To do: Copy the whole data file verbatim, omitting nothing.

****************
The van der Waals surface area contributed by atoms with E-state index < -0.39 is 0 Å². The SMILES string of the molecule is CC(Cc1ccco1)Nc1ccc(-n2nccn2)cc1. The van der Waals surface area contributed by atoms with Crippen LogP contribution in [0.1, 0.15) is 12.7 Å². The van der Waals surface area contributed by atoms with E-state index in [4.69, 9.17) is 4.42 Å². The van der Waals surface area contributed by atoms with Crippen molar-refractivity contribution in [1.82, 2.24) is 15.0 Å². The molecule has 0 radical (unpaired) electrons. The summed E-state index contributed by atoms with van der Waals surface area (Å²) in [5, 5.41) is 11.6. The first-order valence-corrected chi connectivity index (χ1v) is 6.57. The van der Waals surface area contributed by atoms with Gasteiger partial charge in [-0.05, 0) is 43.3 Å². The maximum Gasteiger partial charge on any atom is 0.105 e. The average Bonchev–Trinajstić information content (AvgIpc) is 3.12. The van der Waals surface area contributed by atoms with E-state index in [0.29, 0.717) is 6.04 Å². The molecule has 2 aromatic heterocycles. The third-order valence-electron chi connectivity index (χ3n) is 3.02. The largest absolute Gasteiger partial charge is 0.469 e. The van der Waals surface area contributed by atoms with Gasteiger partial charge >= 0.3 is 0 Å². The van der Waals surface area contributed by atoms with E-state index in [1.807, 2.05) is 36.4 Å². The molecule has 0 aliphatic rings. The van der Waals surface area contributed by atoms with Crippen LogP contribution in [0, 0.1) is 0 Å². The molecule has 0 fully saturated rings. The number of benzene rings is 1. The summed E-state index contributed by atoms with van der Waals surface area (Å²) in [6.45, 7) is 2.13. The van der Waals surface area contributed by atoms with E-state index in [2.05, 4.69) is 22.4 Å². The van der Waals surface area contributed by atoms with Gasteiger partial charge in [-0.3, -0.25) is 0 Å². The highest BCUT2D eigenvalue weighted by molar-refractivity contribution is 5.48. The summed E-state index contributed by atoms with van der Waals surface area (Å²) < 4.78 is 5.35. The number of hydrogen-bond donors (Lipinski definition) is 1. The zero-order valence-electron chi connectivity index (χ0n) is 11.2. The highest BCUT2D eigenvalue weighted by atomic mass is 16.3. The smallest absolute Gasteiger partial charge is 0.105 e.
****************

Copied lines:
The van der Waals surface area contributed by atoms with E-state index < -0.39 is 0 Å². The SMILES string of the molecule is CC(Cc1ccco1)Nc1ccc(-n2nccn2)cc1. The van der Waals surface area contributed by atoms with Crippen LogP contribution in [0.1, 0.15) is 12.7 Å². The van der Waals surface area contributed by atoms with E-state index in [4.69, 9.17) is 4.42 Å². The van der Waals surface area contributed by atoms with Crippen molar-refractivity contribution in [1.82, 2.24) is 15.0 Å². The molecule has 0 radical (unpaired) electrons. The summed E-state index contributed by atoms with van der Waals surface area (Å²) in [5, 5.41) is 11.6. The first-order valence-corrected chi connectivity index (χ1v) is 6.57. The van der Waals surface area contributed by atoms with Gasteiger partial charge in [-0.05, 0) is 43.3 Å². The maximum Gasteiger partial charge on any atom is 0.105 e. The average Bonchev–Trinajstić information content (AvgIpc) is 3.12. The van der Waals surface area contributed by atoms with E-state index in [0.29, 0.717) is 6.04 Å². The molecule has 2 aromatic heterocycles. The third-order valence-electron chi connectivity index (χ3n) is 3.02. The largest absolute Gasteiger partial charge is 0.469 e. The van der Waals surface area contributed by atoms with Gasteiger partial charge >= 0.3 is 0 Å². The van der Waals surface area contributed by atoms with E-state index in [1.807, 2.05) is 36.4 Å². The molecule has 0 aliphatic rings. The van der Waals surface area contributed by atoms with Crippen LogP contribution in [0, 0.1) is 0 Å². The molecule has 0 fully saturated rings. The number of benzene rings is 1. The summed E-state index contributed by atoms with van der Waals surface area (Å²) in [6.45, 7) is 2.13. The van der Waals surface area contributed by atoms with E-state index in [2.05, 4.69) is 22.4 Å². The van der Waals surface area contributed by atoms with Gasteiger partial charge in [-0.3, -0.25) is 0 Å². The highest BCUT2D eigenvalue weighted by molar-refractivity contribution is 5.48. The summed E-state index contributed by atoms with van der Waals surface area (Å²) < 4.78 is 5.35. The number of hydrogen-bond donors (Lipinski definition) is 1. The zero-order valence-electron chi connectivity index (χ0n) is 11.2. The highest BCUT2D eigenvalue weighted by atomic mass is 16.3. The smallest absolute Gasteiger partial charge is 0.105 e.